December 2015 TAO Feature Article

Chapel of St. Joseph, Kenrick-Glennon Seminary, St. Louis, MO
A.E. Schlueter Pipe Organ Company, Lithonia, GA

By Arthur E. Schlueter III

<em>Carved and gilded into the organ case</em>: Ad gloriam Dei et sanctificationem fidelium · <em>All photos by Sid Hasting</em>

Carved and gilded into the organ case: Ad gloriam Dei et sanctificationem fidelium · All photos by Sid Hastings

Every organ commission that has been awarded to our firm has left us humbled and thankful for the opportunity to build instruments for worship and praise. This was amplified by the opportunity to build an instrument in support of the daily life, prayer, 
and worship for the clergy, staff, and students at Kenrick-Glennon Seminary.

When I arrived for our first visit to the seminary, I was informed of plans to renovate the chapel that would include a new pipe organ. I had numerous discussions about how the organ would be used in worship and sought to design an eclectic specification that would fully support these needs. Working with the seminary, we decided on a small, three-manual organ and began the discussions about the comparative value of various ranks in developing the stoplist.

Anybody who has ever been part of an organ project is well aware of the pressure that financial constraints can place on the choice of one stop over another. While this is a necessary consideration, it does sometimes force “either/or” compromises. As an organbuilding family, we have long felt that there are instances where it is reasonable to consider philanthropy as an extension of our organbuilding work. As we prayerfully assessed the role of this instrument in daily worship, the members of the Schlueter family decided that we would donate several stops to the organ, along with considering our margins. By freeing ourselves from the strictures of a hard budget, we were able to make several artistic choices of stops that we deemed important for the benefit of the seminary and the students it will continue to serve. From a theological perspective, this was our tithe or gift, and we feel privileged to have been able to make these donations. Ultimately, during our discussions, the instrument would grow in size to 39 ranks with 2,156 pipes. In preservation of stewardship of the prior instrument, four stops were retained and rescaled and/or revoiced for inclusion in the new instrument.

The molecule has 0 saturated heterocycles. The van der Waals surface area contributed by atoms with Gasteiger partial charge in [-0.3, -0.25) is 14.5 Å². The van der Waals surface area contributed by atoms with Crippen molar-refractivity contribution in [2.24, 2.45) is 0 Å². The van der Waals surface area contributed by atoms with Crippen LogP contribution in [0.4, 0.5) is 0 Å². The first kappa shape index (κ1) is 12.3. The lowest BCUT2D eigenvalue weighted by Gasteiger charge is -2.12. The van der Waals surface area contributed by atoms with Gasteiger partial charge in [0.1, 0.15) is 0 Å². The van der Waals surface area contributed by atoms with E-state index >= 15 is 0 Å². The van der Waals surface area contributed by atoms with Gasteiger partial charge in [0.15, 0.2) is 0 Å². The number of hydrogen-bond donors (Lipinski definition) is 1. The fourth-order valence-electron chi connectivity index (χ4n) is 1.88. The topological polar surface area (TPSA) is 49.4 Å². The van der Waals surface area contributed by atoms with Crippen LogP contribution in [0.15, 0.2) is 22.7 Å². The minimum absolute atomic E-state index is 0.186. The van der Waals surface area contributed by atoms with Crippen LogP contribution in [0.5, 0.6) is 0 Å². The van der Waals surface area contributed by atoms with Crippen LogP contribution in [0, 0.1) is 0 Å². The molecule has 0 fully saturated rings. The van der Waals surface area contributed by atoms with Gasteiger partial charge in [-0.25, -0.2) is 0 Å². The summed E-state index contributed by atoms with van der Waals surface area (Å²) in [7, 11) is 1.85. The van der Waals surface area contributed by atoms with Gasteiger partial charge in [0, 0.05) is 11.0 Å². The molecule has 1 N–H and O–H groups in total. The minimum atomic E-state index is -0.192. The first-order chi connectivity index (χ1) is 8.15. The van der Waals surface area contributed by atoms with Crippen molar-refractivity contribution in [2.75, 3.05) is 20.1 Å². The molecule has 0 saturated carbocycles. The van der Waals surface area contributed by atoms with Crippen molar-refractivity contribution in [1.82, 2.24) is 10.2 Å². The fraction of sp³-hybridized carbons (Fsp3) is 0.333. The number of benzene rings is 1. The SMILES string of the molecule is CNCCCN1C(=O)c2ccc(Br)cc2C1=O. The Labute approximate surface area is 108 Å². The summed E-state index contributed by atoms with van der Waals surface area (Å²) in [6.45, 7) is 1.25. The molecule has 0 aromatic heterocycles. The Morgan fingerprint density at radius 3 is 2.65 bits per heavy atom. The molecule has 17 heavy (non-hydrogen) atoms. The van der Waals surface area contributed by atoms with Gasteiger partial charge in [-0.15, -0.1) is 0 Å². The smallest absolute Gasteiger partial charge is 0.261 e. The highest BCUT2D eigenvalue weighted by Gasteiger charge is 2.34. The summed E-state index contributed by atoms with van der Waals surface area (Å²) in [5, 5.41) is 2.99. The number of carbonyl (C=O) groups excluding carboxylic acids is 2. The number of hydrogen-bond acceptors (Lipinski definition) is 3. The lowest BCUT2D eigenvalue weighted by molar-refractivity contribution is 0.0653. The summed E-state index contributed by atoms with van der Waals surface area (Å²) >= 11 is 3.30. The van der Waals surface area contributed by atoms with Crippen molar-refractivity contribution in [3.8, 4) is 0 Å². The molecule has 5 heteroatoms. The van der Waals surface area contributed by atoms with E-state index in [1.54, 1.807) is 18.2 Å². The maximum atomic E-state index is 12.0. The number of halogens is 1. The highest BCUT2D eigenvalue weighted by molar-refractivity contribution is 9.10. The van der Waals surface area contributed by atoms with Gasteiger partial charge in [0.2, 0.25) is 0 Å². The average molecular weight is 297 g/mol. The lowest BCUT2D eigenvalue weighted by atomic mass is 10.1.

Without organ chambers, it would be necessary to place the organ in two freestanding cases in the rear gallery. The organ soars more than 44 feet above the chapel floor and weighs over 13 tons. To support an instrument of this size and stature, we built a steel and timber building frame for the organ. With the strength of these structures, we were able to cantilever the organ forward to the gallery rail, which allowed us to design paneled hallways under the organ chassis, allowing access to the gallery.

A. E. Schlueter Pipe Organ Company of Lithonia, Ga., recently installed a new pipe organ in the Chapel of St. Joseph at Kenrick-Glennon Seminary, Seminary of the Archdiocese of St. Louis, in Shrewsbury, Mo. Photographed Wednesday, Oct. 7, 2015. Photo by Sid Hastings.

We knew that, commensurate to the stoplist we were developing, this was a worship space that called for a case to match the organ’s aural beauty. The organ cases are built of oak to match the interior wood of the chapel. We paid careful attention to the architecture and incorporated details from the chapel where possible. The cases are designed so that the pipe towers over-rotate the lower case footprint, and the side returns step back from the front towers. This opens the visual field for the rear gallery window while allowing additional floor space for choristers. To pay homage to the previous instrument, we incorporated hand-painted gold linked rings on a red polychrome background to mimic the woodwork from the former organ case. This same shape was repeated in side grille fretwork. We included carved and gilded lettering from the church’s constitution in the lower cases bracketed by heavy oak moldings.